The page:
These buttons can be problematic for the curious foreigner who dares to test them. Many don't seem to realise that you do actually need to be seated for it to work properly. For some reason it comes as a shock when, upon pressing the button, a jet of toilet water shoots out and blasts the hapless victim in the face.
On the wall beside some Japanese toilets are ominous, Big Brother type speakers. These are the aptly named otohime or 'Sound Princess', a machine designed to drown out the embarrassing tinkling tones of female urination.
I remember when this was introduced to me. I was a guest at an English Speaking Club meeting, held at the teacher's house. I mentioned my bewilderment at Japanese toilets, and she decided I should be bestowed with the honour of a demonstration of her brand new 'Sound Princess'. The whole class followed us into the bathroom. The teacher pressed a button, and a loud 'GURRRRRRRRRR' reverberated around the room.
I laughed. My hostess looked at me with cool disapproval, and said, 'Maybe in your country you do not care, but we Japanese women like to go to the toilet in secret.'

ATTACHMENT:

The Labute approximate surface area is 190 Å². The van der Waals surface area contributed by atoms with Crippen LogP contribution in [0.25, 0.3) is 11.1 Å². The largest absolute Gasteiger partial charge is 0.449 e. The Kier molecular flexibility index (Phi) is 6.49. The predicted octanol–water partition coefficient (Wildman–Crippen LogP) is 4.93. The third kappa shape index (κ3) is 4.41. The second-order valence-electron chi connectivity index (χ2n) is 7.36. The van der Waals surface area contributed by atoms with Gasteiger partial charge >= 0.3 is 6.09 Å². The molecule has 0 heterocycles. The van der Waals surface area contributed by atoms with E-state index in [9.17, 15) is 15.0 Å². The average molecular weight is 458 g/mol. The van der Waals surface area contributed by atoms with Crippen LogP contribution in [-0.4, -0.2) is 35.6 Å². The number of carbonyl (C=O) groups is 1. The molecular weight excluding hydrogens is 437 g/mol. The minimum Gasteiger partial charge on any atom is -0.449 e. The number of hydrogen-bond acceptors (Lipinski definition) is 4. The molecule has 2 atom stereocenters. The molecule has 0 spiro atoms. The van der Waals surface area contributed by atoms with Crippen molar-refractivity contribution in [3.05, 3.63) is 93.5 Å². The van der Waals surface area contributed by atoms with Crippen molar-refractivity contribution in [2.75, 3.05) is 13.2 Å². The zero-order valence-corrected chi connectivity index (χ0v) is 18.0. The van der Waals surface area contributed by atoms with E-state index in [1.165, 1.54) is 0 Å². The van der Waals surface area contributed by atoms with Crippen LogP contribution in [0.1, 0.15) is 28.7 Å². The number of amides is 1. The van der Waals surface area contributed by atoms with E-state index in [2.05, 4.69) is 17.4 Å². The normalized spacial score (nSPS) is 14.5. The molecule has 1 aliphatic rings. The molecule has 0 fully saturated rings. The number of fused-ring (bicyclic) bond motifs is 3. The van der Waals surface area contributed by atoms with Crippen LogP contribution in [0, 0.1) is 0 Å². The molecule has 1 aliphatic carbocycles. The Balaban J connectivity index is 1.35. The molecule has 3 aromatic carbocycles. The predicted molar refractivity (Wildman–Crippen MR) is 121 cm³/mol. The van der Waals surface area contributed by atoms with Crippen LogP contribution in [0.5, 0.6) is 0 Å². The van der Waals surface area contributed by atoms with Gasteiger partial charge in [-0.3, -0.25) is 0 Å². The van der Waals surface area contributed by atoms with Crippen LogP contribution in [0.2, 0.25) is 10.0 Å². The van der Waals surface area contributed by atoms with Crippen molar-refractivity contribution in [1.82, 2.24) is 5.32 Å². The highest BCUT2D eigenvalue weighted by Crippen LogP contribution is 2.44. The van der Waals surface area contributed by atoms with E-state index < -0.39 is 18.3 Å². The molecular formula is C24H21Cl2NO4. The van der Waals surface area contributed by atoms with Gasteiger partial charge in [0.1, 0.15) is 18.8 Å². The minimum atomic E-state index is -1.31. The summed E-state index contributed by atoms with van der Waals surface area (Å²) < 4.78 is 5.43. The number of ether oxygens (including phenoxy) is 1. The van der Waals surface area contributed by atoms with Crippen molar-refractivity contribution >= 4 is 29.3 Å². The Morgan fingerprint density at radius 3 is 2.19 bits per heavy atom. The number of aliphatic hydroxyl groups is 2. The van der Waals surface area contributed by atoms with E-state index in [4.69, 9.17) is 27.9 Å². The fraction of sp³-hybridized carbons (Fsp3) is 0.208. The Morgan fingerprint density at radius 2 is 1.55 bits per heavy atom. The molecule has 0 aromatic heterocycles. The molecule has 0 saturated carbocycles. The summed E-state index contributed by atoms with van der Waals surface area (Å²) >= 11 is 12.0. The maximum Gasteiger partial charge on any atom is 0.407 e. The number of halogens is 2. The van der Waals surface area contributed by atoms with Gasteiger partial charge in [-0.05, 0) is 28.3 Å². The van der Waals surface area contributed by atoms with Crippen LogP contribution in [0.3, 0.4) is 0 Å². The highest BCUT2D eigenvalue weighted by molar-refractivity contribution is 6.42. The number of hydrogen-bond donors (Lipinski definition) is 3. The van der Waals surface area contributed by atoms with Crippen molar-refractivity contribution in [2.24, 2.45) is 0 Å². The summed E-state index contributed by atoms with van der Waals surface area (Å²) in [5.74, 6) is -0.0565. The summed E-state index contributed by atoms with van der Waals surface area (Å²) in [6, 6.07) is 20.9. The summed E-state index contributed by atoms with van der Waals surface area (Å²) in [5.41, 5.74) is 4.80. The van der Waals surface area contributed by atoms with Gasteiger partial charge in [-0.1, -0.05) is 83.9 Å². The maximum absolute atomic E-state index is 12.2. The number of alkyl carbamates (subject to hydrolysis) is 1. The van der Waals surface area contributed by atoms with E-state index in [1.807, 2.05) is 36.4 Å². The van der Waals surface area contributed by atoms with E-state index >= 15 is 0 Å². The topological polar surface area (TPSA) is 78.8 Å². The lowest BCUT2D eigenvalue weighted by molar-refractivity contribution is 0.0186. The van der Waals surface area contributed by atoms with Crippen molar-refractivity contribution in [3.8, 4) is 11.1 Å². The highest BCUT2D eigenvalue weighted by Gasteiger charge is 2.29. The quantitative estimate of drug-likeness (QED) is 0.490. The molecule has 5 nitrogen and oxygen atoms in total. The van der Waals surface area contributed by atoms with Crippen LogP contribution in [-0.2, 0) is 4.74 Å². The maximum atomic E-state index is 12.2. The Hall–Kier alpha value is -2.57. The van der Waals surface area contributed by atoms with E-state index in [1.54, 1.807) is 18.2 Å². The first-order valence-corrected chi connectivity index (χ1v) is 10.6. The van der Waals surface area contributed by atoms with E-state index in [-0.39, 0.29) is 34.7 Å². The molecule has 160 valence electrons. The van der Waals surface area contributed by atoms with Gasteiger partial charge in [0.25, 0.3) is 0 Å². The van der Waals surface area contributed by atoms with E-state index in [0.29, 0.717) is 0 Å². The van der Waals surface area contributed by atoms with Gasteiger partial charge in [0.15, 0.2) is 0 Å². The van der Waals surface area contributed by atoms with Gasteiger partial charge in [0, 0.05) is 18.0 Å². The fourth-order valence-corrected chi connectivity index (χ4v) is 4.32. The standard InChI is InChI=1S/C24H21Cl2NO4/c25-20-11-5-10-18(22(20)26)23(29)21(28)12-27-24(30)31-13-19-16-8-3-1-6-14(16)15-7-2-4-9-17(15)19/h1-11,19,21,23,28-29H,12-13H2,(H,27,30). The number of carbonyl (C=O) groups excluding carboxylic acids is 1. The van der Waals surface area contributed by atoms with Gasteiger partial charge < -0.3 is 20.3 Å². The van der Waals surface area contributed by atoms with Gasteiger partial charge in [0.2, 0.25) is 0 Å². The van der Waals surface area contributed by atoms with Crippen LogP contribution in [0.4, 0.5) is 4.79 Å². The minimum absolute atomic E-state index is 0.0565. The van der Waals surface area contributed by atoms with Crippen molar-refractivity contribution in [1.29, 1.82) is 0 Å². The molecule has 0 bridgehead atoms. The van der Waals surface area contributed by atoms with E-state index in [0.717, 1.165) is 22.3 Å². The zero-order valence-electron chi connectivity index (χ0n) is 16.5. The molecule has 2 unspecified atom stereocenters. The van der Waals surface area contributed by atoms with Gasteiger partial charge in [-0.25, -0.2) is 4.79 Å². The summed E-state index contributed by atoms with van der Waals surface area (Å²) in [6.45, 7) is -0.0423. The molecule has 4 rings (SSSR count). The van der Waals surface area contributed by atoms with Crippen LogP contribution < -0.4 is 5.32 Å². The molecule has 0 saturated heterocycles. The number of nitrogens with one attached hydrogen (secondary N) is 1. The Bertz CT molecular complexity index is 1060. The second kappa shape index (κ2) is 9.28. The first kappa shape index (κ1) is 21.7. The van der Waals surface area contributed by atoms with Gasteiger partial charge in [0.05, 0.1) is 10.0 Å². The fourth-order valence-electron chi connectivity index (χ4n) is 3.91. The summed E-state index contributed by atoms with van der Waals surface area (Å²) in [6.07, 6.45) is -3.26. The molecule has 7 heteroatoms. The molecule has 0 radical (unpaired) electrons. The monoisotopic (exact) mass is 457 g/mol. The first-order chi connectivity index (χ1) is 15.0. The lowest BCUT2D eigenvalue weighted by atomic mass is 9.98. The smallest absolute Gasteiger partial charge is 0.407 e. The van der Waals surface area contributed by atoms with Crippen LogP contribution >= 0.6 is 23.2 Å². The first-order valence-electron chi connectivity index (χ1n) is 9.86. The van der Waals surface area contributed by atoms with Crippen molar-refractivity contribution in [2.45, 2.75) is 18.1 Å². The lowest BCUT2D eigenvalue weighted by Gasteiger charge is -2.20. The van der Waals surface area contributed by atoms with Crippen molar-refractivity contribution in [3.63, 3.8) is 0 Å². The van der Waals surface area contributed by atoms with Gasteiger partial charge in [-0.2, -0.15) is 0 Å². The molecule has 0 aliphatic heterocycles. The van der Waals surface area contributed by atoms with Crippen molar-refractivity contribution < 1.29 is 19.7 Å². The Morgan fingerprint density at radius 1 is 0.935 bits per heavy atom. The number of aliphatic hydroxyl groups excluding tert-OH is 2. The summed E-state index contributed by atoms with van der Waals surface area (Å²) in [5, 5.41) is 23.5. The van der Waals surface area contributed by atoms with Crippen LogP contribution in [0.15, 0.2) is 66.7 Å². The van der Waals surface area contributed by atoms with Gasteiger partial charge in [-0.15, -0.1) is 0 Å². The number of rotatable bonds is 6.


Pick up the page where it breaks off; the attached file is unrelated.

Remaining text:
Because a roaring Sound Princess is so discreet.
Nothing incites fear in a foreigner's heart more than entering a train station or old building and finding that the only toileting facilities available are traditional squat toilets. First of all, it seems you need the thighs of a rugby player and the balance of a gymnast to even think about attempting this.
Then there is the issue of what to do with your clothes: for the novice squatter, there is nothing more precarious than a pair of tights tangled around your ankles while in this position. I heard a story about a girl who was so baffled by the squat toilet that she thought it would be best to just take all her clothes off for safekeeping while she did her business. By all accounts it was going well, until she dropped one of her socks in.